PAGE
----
The most circumstantial tradition preserved among the Windward Islands, of this remarkable event, is one, for the original of which I am indebted to Mr. Orsmond: the following is a literal translation:—
“Destroyed was Tahiti by the sea; no man, nor hog, nor fowl, nor dog, remained. The groves of trees, and the stones, were carried away by the wind. They were destroyed, and the deep was over the land. But these two persons, the husband and the wife, (when it came in,) the wife took up her young chicken; the husband took up his young pig; the wife took up her young dog and the kitten; the husband took up that. [These were all the animals formerly known to the people, and the term fanaua, young, is both singular and plural, so that it may apply to one, or to more than one chicken, &c.] They were going forth, and looking at Orofena:∗ the husband said, ‘Up, both of us, to yonder mountain high.’ The wife replied, ‘No, let us not go thither.’ The husband said, ‘It is a high or long rock, and will not be reached by the sea:’ but the wife replied, ‘Reached will be it by the sea yonder, we two on the mountain round as a breast, O Pitohito; it will not be reached by the sea.’ They two arrived there. Orofena was overwhelmed by page 388 the sea; that mountain, Pito-hiti, (alone) remained, that was their abode.
∗The high mountain in Tahiti.
“There they watched nights ten,∗ the sea ebbed, and they two saw the little heads of the mountains in their elevation. When the sea dried or retired, the land remained without produce, without man, and the fish were putrid in the caves and holes of the rocks. They said, ‘Dig a hole for the fish in the sea.’ The wind also was becoming feeble, and when it was dead or calm, the stones and the trees began to fall from the heavens: thither they had been carried by the wind. All trees of the land had been torn up, and carried high by the wind. They two looked about, and the woman said, ‘Safe are we two from the sea, but death, or hurt, comes now in these stones that are falling. Where shall we abide?’ Torn by the roots up had been all the trees, and carried above the pathway of the rain in the heavens.
∗The native mode of reckoning time is by nights instead of days.
“‘Dig a hole for us two, a dwelling-place.’ The hole was dug, covered with grass the bottom of the hole or cave; stones were spread on the top of the hole, and these covered over with earth. While these two were sitting within, they heard with terror the loud voice of the falling stones. Now they fell more thinly, then one little stone at a time fell, and afterwards ceased entirely.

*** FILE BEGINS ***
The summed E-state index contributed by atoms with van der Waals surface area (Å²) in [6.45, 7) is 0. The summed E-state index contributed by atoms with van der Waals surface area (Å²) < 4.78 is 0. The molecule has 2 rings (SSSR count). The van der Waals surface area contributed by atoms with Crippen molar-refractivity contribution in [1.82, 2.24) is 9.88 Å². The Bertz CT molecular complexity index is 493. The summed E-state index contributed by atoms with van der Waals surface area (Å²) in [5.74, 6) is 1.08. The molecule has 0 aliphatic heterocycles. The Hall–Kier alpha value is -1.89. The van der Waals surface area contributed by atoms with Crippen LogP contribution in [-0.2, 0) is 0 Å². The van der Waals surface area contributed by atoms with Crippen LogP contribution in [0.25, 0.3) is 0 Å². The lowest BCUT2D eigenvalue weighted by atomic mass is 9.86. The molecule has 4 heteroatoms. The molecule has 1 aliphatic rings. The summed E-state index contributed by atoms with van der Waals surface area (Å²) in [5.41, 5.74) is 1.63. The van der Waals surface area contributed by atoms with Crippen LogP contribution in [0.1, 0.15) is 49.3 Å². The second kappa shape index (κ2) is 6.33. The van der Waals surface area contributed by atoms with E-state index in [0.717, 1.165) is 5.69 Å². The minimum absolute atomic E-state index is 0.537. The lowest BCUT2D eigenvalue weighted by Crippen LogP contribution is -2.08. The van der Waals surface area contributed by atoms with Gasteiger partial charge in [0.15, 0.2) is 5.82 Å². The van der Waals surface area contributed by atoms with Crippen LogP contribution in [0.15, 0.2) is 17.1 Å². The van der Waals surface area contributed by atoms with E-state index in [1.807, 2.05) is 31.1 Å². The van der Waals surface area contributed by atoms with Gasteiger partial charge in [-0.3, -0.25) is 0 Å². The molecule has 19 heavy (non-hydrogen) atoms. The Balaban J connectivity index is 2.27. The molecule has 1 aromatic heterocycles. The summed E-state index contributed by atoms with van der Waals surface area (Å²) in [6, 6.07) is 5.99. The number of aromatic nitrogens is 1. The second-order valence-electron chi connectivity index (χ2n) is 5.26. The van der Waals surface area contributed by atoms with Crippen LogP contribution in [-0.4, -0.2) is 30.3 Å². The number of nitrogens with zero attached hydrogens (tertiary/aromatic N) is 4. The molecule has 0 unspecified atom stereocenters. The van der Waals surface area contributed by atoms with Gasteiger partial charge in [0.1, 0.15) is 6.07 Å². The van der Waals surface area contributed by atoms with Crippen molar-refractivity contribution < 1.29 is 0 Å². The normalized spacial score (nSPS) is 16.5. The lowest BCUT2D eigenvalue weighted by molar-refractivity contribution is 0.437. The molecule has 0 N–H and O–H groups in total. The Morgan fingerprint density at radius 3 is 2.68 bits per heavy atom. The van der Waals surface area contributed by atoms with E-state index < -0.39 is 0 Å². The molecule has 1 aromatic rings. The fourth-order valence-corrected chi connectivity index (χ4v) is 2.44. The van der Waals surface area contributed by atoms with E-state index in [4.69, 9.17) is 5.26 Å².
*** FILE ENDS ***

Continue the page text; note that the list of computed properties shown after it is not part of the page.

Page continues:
“The woman said, ‘Arise you, and advance without, and see if the stones fall.’ The man replied, ‘I go not out, I shall die.’ He waited till night and till day, and then said, ‘The wind is truly dead, and the stones and the trunks of trees cease to fall, neither is there the sound of the stones.” They went out, and like a small page 389 mountain was the heap or collection of the stones and the wood. The earth and the rocks remained of the land; the shrubs were destroyed by the sea. They descended, and gazed with astonishment: There were no houses, nor cocoa-nuts, nor palm-trees, nor bread-fruit, nor hibiscus, nor grass; all was destroyed by the sea. They two dwelt together. The woman brought forth two children; one was a son, the other a daughter. They grieved that there was no food for their children. Again the mother brought forth, but still there was no food. The children grew up without food; then the bread-fruit bore fruit, and the cocoa-nut, and every other kind of food. In three days encircled or covered was the land with food. The land became covered with men. From two persons, the father and the mother, filled was the land.”
The principal facts of this singular and curious account, though blended together by the natives in the order in which they are here given, probably refer to two distinct events. The total inundation of the land is perhaps a relic of the account of the deluge, and the tearing up and falling of the trees and stones, to some violent hurricane or volcanic eruption.